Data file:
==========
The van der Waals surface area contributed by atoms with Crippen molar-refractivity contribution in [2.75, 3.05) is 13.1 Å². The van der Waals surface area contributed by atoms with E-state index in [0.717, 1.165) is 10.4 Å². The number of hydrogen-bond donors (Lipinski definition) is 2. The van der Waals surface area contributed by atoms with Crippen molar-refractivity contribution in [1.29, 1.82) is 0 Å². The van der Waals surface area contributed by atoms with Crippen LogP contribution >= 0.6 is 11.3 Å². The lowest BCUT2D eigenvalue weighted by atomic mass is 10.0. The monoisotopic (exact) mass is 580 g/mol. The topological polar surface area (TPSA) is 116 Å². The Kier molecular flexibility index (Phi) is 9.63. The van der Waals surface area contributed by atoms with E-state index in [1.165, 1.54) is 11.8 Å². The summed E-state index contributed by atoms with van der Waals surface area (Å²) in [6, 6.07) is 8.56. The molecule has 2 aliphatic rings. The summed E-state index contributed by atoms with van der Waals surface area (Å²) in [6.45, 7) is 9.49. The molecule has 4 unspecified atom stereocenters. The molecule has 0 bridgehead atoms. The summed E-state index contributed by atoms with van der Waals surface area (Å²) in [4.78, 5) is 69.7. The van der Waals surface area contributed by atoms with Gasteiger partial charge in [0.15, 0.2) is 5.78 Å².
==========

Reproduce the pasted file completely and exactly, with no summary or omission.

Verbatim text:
The van der Waals surface area contributed by atoms with Crippen molar-refractivity contribution in [2.75, 3.05) is 13.1 Å². The van der Waals surface area contributed by atoms with E-state index in [0.717, 1.165) is 10.4 Å². The number of hydrogen-bond donors (Lipinski definition) is 2. The van der Waals surface area contributed by atoms with Crippen molar-refractivity contribution in [1.29, 1.82) is 0 Å². The van der Waals surface area contributed by atoms with Crippen LogP contribution >= 0.6 is 11.3 Å². The lowest BCUT2D eigenvalue weighted by atomic mass is 10.0. The monoisotopic (exact) mass is 580 g/mol. The topological polar surface area (TPSA) is 116 Å². The Kier molecular flexibility index (Phi) is 9.63. The van der Waals surface area contributed by atoms with E-state index in [1.165, 1.54) is 11.8 Å². The summed E-state index contributed by atoms with van der Waals surface area (Å²) in [6, 6.07) is 8.56. The molecule has 2 aliphatic rings. The summed E-state index contributed by atoms with van der Waals surface area (Å²) in [6.45, 7) is 9.49. The molecule has 4 unspecified atom stereocenters. The molecule has 0 bridgehead atoms. The summed E-state index contributed by atoms with van der Waals surface area (Å²) in [4.78, 5) is 69.7. The van der Waals surface area contributed by atoms with Gasteiger partial charge in [0.15, 0.2) is 5.78 Å².